“The occupation is even more important” than the current judicial debate, she said. “We’ve got to get rid of it someday.”
Holding signs with “Fuck the patriarchy” and “Fucking politics and gender roles,” a self-organized group of 12 and 13-year-old girls staged their own protest amid the crowd on Kaplan Street.
Alma, 13, said she was protesting because “I’m sick of what’s going on in the country and had to do something about it.”
“I want to have choices as a woman,” she said, alluding to fears that a weakened Supreme Court would no longer protect gender equality in the face of religious coalition parties. “I don’t want to live like that,” Alma added.
קפלן עכשו. pic.twitter.com/Au26fousXj
— Ruthy Even Ofir (@EvenRuthy) April 29, 2023
Saturday’s demonstrations, held for the 17th weekend in a row, came after a week that saw large rallies from both opponents and proponents of the overhaul.
On Thursday, some 200,000 supporters of Prime Minister Benjamin Netanyahu’s hard-right government packed the streets around the Knesset in Jerusalem, staging their largest rally yet aimed at providing the coalition with public support for its plans, in light of widespread opposition at home and abroad.
At that rally, Levin declared that the “the nation voted for a judicial reform” and that the coalition was puit in power “to correct the injustice.”
“No more inequality, no more one-sided judicial system, no more court whose judges are above the Knesset and above the government,” he declared, employing longstanding talking points of the pro-overhaul camp, and downplaying opinion polls that have consistently shown a collapse in support for current coalition parties.
During his speech, the crowds booed at each mention of the Supreme Court.
Before the right-wing rally, participants were filmed walking on a massive banner with the faces of Supreme Court Chief Justice Esther Hayut, Attorney General Gali Baharav-Miara, former chief justice Aharon Barak, former attorney general Avichai Mandelblit and former state attorney Shai Nitzan, alongside slogans against them.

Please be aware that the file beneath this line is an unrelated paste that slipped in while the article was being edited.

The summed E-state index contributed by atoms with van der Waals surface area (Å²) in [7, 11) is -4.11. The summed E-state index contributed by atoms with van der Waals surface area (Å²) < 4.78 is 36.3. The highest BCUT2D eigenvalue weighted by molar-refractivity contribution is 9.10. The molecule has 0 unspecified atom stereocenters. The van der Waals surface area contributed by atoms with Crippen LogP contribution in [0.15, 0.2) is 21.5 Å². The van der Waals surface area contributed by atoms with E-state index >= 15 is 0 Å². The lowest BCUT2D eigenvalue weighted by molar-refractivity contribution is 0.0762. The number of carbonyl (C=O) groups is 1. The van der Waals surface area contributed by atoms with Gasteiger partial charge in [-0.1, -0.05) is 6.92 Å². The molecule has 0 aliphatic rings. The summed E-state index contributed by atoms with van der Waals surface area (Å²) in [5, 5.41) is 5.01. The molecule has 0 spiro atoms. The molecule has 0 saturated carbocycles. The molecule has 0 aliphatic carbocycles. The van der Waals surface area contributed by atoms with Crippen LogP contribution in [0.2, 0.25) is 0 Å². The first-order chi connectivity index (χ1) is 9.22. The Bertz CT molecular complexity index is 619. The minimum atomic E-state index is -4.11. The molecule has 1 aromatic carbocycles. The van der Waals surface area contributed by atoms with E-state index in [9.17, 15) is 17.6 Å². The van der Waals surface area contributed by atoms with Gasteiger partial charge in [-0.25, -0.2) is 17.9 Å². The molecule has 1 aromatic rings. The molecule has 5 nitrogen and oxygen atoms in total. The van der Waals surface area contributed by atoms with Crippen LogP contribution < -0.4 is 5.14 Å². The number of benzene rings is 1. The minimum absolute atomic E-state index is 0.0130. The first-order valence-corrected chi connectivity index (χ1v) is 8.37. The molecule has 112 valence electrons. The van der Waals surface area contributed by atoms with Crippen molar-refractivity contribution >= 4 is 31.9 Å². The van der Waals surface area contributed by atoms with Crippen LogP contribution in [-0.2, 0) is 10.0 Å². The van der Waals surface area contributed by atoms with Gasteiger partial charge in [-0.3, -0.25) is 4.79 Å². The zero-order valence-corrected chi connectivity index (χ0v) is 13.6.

It was unclear whether this was intentional or whether the banner had been briefly placed on the ground before being later lifted by activists as they marched near the Knesset.
היתה אמש הפגנת כח מרשימה של הימין אבל הצילום הזה של מפגינים דורכים על התמונה של נשיאת בית המשפט העליון אסתר חיות, שרצה בכל העולם, מזעזעת ותרדוף אותם עד הקלפי. אומרים שתמונה אחת שווה אלף מילים- כאן תמונה אחת מסבירה יותר מכל הסבר מלומד אחר מה טיבה של ההפיכה המשטרית. שמעתם גינויים? pic.twitter.com/fDggt4tcUM
— arik bender (@arikbender) April 28, 2023
In his speech Saturday, Gantz said: “We respected the right to demonstrate of those who think the reform is right, but in no way did we respect the words of incitement and lies and the shameful conduct of trampling on pictures of judges.”
Gantz on Friday slammed Levin’s speech on Thursday, saying the remarks called into question the coalition’s commitment to reaching a consensus on judicial reform as part of the ongoing negotiations.
Saturday’s protest organizers also slammed the “severe incitement” on display at Thursday’s Jerusalem rally, which they said “included the shocking scenes of [posters of] the Supreme Court judges being trampled on, is reminiscent of regime demonstrations by the ayatollahs in Iran,” protest leaders said, apparently referring to Iranian rallies which often feature Israeli and American flags being trampled on.
Last month, after facing massive pushback, Netanyahu agreed to temporarily pause the overhaul to allow time for negotiations with opponents of the legislation.
During the recess, coalition and opposition representatives have been meeting at the President’s Residence to discuss the possibility of a negotiated change to judicial power lines. No tangible progress has been reported to date.
The Knesset is scheduled to return from its month-long recess on Sunday. A key overhaul bill that would put judicial appointments under political control has passed nearly all legislative stages and is ready to be passed within days, if the coalition so desires.
Analysts and commentators believe the coalition will not advance any of the legislation until the passage of the state budget, which the ruling bloc must do by May 29 or face automatic elections.
Critics say the overhaul, which will shift much of the judiciary’s power into the government’s hands, will make Israel a democracy in name only, shielding leaders from accountability while leaving minority rights largely unprotected and subject to the whims of Netanyahu’s hard-right government. Proponents say the changes are needed to rein in what they see as an overly activist court.
Polls have consistently shown that the legislation is broadly unpopular in its current form, and that support for the government has dropped since the election.